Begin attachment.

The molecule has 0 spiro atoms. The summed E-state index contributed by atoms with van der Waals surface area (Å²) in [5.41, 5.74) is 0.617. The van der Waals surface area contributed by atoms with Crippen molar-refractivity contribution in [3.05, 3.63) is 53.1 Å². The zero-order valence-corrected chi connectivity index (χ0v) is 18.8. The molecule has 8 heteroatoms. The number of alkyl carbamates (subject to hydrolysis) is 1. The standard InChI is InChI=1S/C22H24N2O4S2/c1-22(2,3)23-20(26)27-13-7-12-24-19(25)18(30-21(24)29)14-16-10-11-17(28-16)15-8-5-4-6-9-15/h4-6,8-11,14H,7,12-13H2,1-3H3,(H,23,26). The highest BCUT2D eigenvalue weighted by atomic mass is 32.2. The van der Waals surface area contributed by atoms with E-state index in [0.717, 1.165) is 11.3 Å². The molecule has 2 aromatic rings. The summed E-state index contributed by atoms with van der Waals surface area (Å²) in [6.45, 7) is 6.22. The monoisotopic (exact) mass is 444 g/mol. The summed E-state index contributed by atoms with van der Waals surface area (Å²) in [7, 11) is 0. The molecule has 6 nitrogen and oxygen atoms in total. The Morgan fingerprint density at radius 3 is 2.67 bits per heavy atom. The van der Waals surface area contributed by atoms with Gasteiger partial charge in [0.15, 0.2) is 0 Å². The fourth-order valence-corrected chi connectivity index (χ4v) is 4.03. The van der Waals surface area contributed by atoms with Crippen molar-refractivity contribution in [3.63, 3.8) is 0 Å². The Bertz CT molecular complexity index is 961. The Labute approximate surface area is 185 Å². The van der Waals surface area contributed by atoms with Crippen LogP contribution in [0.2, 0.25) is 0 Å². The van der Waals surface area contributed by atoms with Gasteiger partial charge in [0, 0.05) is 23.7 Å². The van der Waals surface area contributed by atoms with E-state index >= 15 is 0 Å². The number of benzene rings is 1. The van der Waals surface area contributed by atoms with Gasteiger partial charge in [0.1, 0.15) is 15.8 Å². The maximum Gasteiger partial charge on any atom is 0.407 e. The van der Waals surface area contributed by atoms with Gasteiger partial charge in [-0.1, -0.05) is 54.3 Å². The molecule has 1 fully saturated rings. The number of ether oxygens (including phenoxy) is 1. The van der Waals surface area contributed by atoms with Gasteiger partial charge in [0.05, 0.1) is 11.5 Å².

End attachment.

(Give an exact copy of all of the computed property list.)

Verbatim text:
The molecule has 0 spiro atoms. The summed E-state index contributed by atoms with van der Waals surface area (Å²) in [5.41, 5.74) is 0.617. The van der Waals surface area contributed by atoms with Crippen molar-refractivity contribution in [3.05, 3.63) is 53.1 Å². The zero-order valence-corrected chi connectivity index (χ0v) is 18.8. The molecule has 8 heteroatoms. The number of alkyl carbamates (subject to hydrolysis) is 1. The standard InChI is InChI=1S/C22H24N2O4S2/c1-22(2,3)23-20(26)27-13-7-12-24-19(25)18(30-21(24)29)14-16-10-11-17(28-16)15-8-5-4-6-9-15/h4-6,8-11,14H,7,12-13H2,1-3H3,(H,23,26). The highest BCUT2D eigenvalue weighted by atomic mass is 32.2. The van der Waals surface area contributed by atoms with E-state index in [0.717, 1.165) is 11.3 Å². The molecule has 2 aromatic rings. The summed E-state index contributed by atoms with van der Waals surface area (Å²) in [6.45, 7) is 6.22. The monoisotopic (exact) mass is 444 g/mol. The summed E-state index contributed by atoms with van der Waals surface area (Å²) in [7, 11) is 0. The molecule has 6 nitrogen and oxygen atoms in total. The Morgan fingerprint density at radius 3 is 2.67 bits per heavy atom. The van der Waals surface area contributed by atoms with Gasteiger partial charge in [0.15, 0.2) is 0 Å². The fourth-order valence-corrected chi connectivity index (χ4v) is 4.03. The van der Waals surface area contributed by atoms with Crippen molar-refractivity contribution in [3.63, 3.8) is 0 Å². The Bertz CT molecular complexity index is 961. The Labute approximate surface area is 185 Å². The van der Waals surface area contributed by atoms with Crippen LogP contribution in [0.2, 0.25) is 0 Å². The van der Waals surface area contributed by atoms with Gasteiger partial charge in [0, 0.05) is 23.7 Å². The van der Waals surface area contributed by atoms with E-state index >= 15 is 0 Å². The number of benzene rings is 1. The van der Waals surface area contributed by atoms with Gasteiger partial charge in [0.1, 0.15) is 15.8 Å². The maximum Gasteiger partial charge on any atom is 0.407 e. The van der Waals surface area contributed by atoms with Gasteiger partial charge in [-0.1, -0.05) is 54.3 Å². The molecule has 1 fully saturated rings. The number of ether oxygens (including phenoxy) is 1. The van der Waals surface area contributed by atoms with Gasteiger partial charge in [0.05, 0.1) is 11.5 Å².